a condition where normal hairs around the eyes are rubbing on the conjunctiva and/or the cornea
What is it?
Nasal trichiasis is a condition where normal hairs around the eyes are rubbing on the conjunctiva (white part of the eye), and / or the cornea (clear outer dome of the eye). The offending hairs are usually located on the nasal skin fold or medial canthus (inside corner of the eyelids).
What causes it?
Nasal trichiasis can be caused by infection, inflammation, autoimmune conditions, congenital defects, eyekud agenesus and trauma.
What are the symptoms?
This condition often causes increased “tearing”, facial fur wetness and mild eye redness when the hairs only contact the conjunctiva. If the offending hairs are rubbing against the cornea, it can result in significant irritation and cause corneal ulceration and scarring. If left untreated, this can result in dense corneal pigmentation and scarring, called pigmentary keratitis, and impair vision.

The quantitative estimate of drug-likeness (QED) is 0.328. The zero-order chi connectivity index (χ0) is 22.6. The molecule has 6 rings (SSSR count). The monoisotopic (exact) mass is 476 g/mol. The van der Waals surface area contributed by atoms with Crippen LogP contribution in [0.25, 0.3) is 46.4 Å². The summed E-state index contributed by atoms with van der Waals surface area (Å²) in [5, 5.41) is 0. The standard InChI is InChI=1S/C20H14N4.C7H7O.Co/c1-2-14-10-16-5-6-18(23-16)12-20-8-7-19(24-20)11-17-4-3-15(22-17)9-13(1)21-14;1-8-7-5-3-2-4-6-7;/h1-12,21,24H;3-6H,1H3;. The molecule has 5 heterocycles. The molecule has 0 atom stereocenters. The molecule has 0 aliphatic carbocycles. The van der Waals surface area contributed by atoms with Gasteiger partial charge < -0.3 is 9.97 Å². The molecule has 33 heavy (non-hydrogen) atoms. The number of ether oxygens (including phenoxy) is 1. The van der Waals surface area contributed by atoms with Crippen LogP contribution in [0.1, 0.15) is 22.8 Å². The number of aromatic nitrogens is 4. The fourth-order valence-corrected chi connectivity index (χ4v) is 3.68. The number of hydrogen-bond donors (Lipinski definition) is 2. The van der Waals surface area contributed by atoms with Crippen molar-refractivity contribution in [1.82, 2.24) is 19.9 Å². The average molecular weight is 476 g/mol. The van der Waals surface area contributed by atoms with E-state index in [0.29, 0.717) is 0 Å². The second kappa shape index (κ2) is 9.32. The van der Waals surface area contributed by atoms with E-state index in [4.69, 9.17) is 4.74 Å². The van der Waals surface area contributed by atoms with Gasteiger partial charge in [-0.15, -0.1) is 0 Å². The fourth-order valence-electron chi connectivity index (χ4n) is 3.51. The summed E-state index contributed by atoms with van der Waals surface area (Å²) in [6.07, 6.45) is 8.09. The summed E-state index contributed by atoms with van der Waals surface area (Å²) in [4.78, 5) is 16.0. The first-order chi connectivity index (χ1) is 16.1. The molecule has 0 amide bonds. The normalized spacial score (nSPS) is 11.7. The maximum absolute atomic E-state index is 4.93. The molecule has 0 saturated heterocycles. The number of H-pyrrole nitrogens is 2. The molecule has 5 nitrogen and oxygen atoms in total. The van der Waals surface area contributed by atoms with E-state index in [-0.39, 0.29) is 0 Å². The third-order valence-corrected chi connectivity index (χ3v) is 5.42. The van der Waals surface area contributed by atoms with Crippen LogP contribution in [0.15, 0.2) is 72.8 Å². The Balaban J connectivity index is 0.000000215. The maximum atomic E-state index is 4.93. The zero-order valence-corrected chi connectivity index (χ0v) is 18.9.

Who is susceptible to it?
Dogs and cats of any age or breed can develop nasal trichiasis.
How is it diagnosed?
Nasal trichiasis can be diagnosed by an eye exam.
How is it treated?
Depending on the severity and location, treatment may consist of trimming the hair short around the eyes and routine application of ophthalmic lubricants. If the condition is causing significant corneal changes, surgery may be indicated.
A medial canthoplasty can be performed to shorten the eyelid opening and prevent the hairs from rubbing on the cornea. This involves removing a small amount of skin from the medial canthus and then suturing the eyelids together to provide a smaller eyelid opening. This technique is also used to treat pets with overly large eyelid openings, with inadequate ability to close their eyelids–a condition often seen in conjunction with nasal trichiasis. Pets with large nasal folds often benefit from this procedure and may not require additional surgery to shorten skin folds.